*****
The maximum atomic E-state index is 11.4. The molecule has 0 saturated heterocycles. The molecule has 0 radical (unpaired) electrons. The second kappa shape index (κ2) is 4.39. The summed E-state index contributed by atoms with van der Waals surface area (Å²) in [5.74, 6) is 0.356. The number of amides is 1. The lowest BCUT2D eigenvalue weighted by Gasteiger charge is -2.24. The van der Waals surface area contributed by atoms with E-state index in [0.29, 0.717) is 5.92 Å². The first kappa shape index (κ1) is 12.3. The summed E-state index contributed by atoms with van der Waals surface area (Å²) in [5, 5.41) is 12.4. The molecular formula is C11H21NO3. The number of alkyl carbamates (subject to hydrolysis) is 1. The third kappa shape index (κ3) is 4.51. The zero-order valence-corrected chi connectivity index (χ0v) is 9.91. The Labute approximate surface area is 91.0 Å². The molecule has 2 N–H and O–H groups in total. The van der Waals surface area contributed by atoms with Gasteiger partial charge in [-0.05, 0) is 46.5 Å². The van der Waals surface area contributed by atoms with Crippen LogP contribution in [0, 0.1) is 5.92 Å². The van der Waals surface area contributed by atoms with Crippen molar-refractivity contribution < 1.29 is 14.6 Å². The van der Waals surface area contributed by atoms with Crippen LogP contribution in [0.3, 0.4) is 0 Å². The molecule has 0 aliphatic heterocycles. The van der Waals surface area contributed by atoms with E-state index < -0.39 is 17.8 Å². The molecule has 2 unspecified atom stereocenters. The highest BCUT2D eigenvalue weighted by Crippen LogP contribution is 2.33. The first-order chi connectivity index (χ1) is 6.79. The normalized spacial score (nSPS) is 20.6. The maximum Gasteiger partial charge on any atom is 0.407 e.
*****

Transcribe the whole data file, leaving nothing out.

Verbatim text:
The maximum atomic E-state index is 11.4. The molecule has 0 saturated heterocycles. The molecule has 0 radical (unpaired) electrons. The second kappa shape index (κ2) is 4.39. The summed E-state index contributed by atoms with van der Waals surface area (Å²) in [5.74, 6) is 0.356. The number of amides is 1. The lowest BCUT2D eigenvalue weighted by Gasteiger charge is -2.24. The van der Waals surface area contributed by atoms with E-state index in [0.29, 0.717) is 5.92 Å². The first kappa shape index (κ1) is 12.3. The summed E-state index contributed by atoms with van der Waals surface area (Å²) in [5, 5.41) is 12.4. The molecular formula is C11H21NO3. The number of alkyl carbamates (subject to hydrolysis) is 1. The third kappa shape index (κ3) is 4.51. The zero-order valence-corrected chi connectivity index (χ0v) is 9.91. The Labute approximate surface area is 91.0 Å². The molecule has 2 N–H and O–H groups in total. The van der Waals surface area contributed by atoms with Gasteiger partial charge in [-0.05, 0) is 46.5 Å². The van der Waals surface area contributed by atoms with Crippen LogP contribution in [0, 0.1) is 5.92 Å². The van der Waals surface area contributed by atoms with Crippen molar-refractivity contribution < 1.29 is 14.6 Å². The van der Waals surface area contributed by atoms with Crippen LogP contribution in [0.3, 0.4) is 0 Å². The molecule has 0 aliphatic heterocycles. The van der Waals surface area contributed by atoms with E-state index < -0.39 is 17.8 Å². The molecule has 2 unspecified atom stereocenters. The highest BCUT2D eigenvalue weighted by Crippen LogP contribution is 2.33. The first-order chi connectivity index (χ1) is 6.79. The normalized spacial score (nSPS) is 20.6. The maximum Gasteiger partial charge on any atom is 0.407 e.